Year in Review / Education became a national issue in Westport in 2017
WESTPORT — Right from the beginning, it was a year of national headlines for Westport Schools.
TEAM Westport’s annual essay contest, this year asking Staples High School students to reflect on white privilege, drew angry responses from anonymous callers and writers around the country and was covered by the Associated Press.
Meanwhile, at home, Coleytown’s mold remediation project dragged on overbudget and past due, Staples was ranked a top high school in the state, an elementary administrator left his post unexpectedly and a middle school social studies teacher was honored at the state level.
Here is a look at some of the top stories from the education beat in Westport this year:
When mold was discovered in a Coleytown Middle School classroom in August 2016, it was first expected to cost $250,000 to remediate. The job was supposed to wrap up by January 2017. More than a year later, rooms continue to be found with unacceptably high levels of mold. As of this fall, 27 classrooms and a second-floor hallway had been remediated at a cost of $628,560, necessitating a transfer of $327,000 into the school’s carryover account in August of this year. There was $213,000 in the account at that time.
In November, four additional rooms were found. The cost of remediation, according to Director of School Operations Elio Longo, is not yet available for the remaining classrooms. It remains unclear whether any further remediation will need to be done in the school.
In June, Staples High School was ranked fifth best school in the state by U.S. News and World Report, beating out other local schools like Darien High School, New Canaan High School and Greenwich High School.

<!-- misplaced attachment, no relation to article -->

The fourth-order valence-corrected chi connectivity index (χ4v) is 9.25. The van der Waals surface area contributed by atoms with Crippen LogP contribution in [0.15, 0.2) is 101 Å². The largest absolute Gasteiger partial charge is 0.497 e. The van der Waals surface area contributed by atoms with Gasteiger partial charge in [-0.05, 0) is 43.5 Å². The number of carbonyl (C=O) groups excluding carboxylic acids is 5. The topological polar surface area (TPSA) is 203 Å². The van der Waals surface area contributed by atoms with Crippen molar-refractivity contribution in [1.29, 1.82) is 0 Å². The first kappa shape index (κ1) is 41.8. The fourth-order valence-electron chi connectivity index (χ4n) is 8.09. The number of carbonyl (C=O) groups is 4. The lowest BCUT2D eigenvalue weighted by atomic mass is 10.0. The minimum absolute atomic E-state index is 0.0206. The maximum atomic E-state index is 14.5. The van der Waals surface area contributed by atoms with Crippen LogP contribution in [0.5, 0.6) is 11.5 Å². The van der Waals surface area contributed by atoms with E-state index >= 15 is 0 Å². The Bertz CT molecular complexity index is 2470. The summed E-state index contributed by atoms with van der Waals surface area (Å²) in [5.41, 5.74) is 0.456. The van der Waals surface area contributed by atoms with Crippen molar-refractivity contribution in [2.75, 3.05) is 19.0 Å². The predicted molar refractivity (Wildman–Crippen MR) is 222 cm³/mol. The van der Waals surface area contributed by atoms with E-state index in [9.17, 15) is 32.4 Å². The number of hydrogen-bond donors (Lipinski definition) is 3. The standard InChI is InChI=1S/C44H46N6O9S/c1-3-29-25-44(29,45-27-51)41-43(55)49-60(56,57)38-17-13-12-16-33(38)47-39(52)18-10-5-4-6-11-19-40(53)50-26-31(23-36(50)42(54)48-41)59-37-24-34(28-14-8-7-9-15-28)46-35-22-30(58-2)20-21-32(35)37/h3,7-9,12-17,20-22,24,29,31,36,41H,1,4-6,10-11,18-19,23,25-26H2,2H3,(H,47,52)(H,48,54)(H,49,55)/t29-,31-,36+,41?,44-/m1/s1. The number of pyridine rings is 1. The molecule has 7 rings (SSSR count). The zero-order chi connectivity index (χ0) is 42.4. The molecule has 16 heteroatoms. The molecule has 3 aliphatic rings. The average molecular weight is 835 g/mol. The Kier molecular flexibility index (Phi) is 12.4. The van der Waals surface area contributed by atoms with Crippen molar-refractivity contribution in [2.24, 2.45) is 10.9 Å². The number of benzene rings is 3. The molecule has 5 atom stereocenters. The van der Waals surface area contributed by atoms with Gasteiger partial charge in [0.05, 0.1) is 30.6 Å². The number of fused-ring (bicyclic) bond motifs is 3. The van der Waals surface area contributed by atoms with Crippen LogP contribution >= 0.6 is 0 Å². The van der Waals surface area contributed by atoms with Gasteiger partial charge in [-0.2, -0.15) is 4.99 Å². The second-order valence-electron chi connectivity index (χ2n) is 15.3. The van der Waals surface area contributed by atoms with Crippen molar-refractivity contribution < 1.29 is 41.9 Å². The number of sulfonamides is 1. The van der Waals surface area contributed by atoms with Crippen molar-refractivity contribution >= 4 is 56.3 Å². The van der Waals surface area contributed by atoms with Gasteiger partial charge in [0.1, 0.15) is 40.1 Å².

The report noted Staples’ high graduation rate, low teacher-to-student ratio, and a high number of Advanced Placement test takers.
Parents were nearly forced to find alternative rides to school for their children in April as contract negotiations between Westport Public School bus drivers and their employer, Dattco, appeared stalled. Though the drivers’ contract expired April 26, buses continued operating the following day amid negotiations.
An agreement was ultimately reached in May.
Long Lots Principal Jeffrey Golubchick was placed on administrative leave in February so the school could review letters allegedly sent by Golubchick’s lawyer to some teachers and subordinate administrators making legal claims against them. The school did not elaborate on the content of the letters, nor did Golubchick comment at the time.
In April, Superintendent of Schools Colleen Palmer announced in an email to parents that Golubchick, who was still on leave, would resign at the end of the school year.
Westport drew national attention this past winter when an essay topic for the annual essay contest put on by TEAM (Together Effectively Achieving Multiculturalism) Westport. The essay asked Staples High School students to reflect on white privilege and its impact on them personally and more broadly on society. A record number of students participated, but the topic drew a troubling amount of racist and hate-filled calls and emails after the Associated Press ran a story on the essay on Jan. 31.
Staples High School discontinued two child development classes and the Play School, and an eight-student preschool after it was discovered that the instructor of the classes and director of the school, Linda McClary, did not possess the necessary certifications from the state. It was announced to parents in February that no Staples teacher possessed the family and consumer science certification needed, and that the classes and preschool would be terminated at the end of the school year.
In April, the Board of Education approved a Psychology of Child Development course as a way of continuing the child development course. In August, Superintendent of Schools Colleen Palmer announced that “Little Wreckers,” a preschool that would allow high school students to experience early childhood education, would be launched in January.
Courtney Ruggiero, an eighth-grade social studies teacher at Bedford Middle School, was honored this year as Westport’s top teacher and was named a finalist for the state’s Teacher of the Year.
In October, Greens Farms Academy announced a replacement for longtime Head of School Janet Hartwell. Longtime educator and former professional musician Bob Whelan was named Hartwell’s successor effective July 1. Whelan will come to Westport via Lake Forest Country Day School in the Chicago suburbs, where he was head of school.